"It's been very smooth," Duncan Niederauer, CEO of NYSE Euronext, told CNBC from the exchange floor shortly after the opening bell. "The market-making community is more than staffed enough to be open."
The last time the New York Stock Exchange closed for two consecutive days because of weather was during the Blizzard of 1888 124 years ago. Since power was out in large parts of downtown Manhattan on Wednesday, the trading floor had to be run on backup generators.
Home Depot and Lowe's rose as investors anticipated more business for the home improvement chains as people made repairs in the aftermath of the devastating storm. Home Depot gained $1.34 to $61.38 and Lowe's rose $1.02 to $32.38.
Netflix soared $9.66 to $79.24 after financier Carl Icahn said he had bought a 10 percent stake in the troubled company.
Among the losers were insurers Chubb, Allstate and Travelers. Investors worried that the companies are most likely to suffer losses due to insurance claims. The trio have a large share of the insurance market in areas where Hurricane Sandy hit.
Chubb fell 98 cents to $76.98, Travelers dropped 62 cents to $70.94 and Allstate slipped 17 cents to $39.98.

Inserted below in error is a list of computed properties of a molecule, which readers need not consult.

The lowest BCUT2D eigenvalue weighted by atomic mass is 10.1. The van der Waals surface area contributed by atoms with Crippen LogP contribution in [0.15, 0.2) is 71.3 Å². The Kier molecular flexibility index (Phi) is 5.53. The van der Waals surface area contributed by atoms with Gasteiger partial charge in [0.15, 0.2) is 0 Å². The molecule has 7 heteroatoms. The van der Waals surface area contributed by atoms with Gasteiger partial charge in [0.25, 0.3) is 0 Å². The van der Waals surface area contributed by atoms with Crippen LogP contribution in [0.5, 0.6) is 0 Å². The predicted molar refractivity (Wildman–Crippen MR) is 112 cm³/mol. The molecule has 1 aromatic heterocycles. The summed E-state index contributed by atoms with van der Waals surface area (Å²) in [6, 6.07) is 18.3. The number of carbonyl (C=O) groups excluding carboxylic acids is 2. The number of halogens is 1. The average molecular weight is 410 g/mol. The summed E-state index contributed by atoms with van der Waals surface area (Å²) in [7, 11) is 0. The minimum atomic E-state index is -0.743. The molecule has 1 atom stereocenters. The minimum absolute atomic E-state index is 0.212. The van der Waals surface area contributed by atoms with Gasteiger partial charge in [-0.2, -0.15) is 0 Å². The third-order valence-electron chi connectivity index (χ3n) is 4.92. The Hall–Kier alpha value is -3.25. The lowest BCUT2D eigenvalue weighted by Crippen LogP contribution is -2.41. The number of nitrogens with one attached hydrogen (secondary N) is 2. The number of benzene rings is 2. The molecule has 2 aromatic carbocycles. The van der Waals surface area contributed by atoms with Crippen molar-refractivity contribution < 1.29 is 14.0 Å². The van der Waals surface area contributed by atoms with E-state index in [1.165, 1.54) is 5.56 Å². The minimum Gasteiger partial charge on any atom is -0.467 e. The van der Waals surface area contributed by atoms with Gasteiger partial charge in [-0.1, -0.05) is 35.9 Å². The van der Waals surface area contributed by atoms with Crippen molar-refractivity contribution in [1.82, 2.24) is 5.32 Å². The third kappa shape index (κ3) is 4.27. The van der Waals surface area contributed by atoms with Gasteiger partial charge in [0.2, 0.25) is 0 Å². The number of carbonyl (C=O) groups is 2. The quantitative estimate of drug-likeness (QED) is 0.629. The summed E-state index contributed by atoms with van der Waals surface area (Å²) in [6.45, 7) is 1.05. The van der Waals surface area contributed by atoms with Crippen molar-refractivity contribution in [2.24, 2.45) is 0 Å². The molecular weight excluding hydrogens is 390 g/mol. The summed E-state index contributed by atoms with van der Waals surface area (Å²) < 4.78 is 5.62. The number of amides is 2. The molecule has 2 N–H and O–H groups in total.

Half of the ten industry sectors in the S&P 500 fell. Health-care stocks were down 0.7 percent, the biggest drop. Utility stocks led the gainers with a rise of 0.8 percent.
Stocks flitted between small gains and losses in the last hour of trading. The indexes started the day higher than the close on Friday, the last trading day. Then they dropped, and stayed in the red for much of the day.
The tech-heavy Nasdaq composite lost 10.72 points to 2,977.23.
The opening followed days of scrambling by NYSE officials to make sure power, telecom connections and computers would be ready. Many workers on the floor use the subways to get downtown, but Hurricane Sandy left the system with its worst damage in its 108-year history. New York's governor, Andrew Cuomo, said says limited subway service will resume in New York City on Thursday.
About three stocks rose for every one that fell on the New York Stock Exchange. Trading volume was 3.4 billion shares, in line with the recent average.
The yield on the 10-year Treasury note fell to 1.69 percent from 1.72 percent at midday Monday. Bond trading was closed Tuesday and ended early Monday because of the storm.
Among other stocks making big moves:
Facebook fell 83 cents to $21.11, a loss of nearly 4 percent. Facebook employees became eligible this week to sell restricted stock for the first time. Up to 1.5 billion more shares could be sold, about 3.5 times the 421 million shares that had been trading since Facebook's initial public offering in May.
General Motors jumped $2.22 to $25.50 after the company reported a turnaround in its South American business and gave a brighter outlook for sales in Europe. GM posted better-than-expected results internationally outside of China
Apple fell $8.68 to $595.32. The Wall Street Journal reported that the head of Apple's iPhone software development was asked to resign after he refused to sign a letter apologizing for the flaws of Apple's mapping application.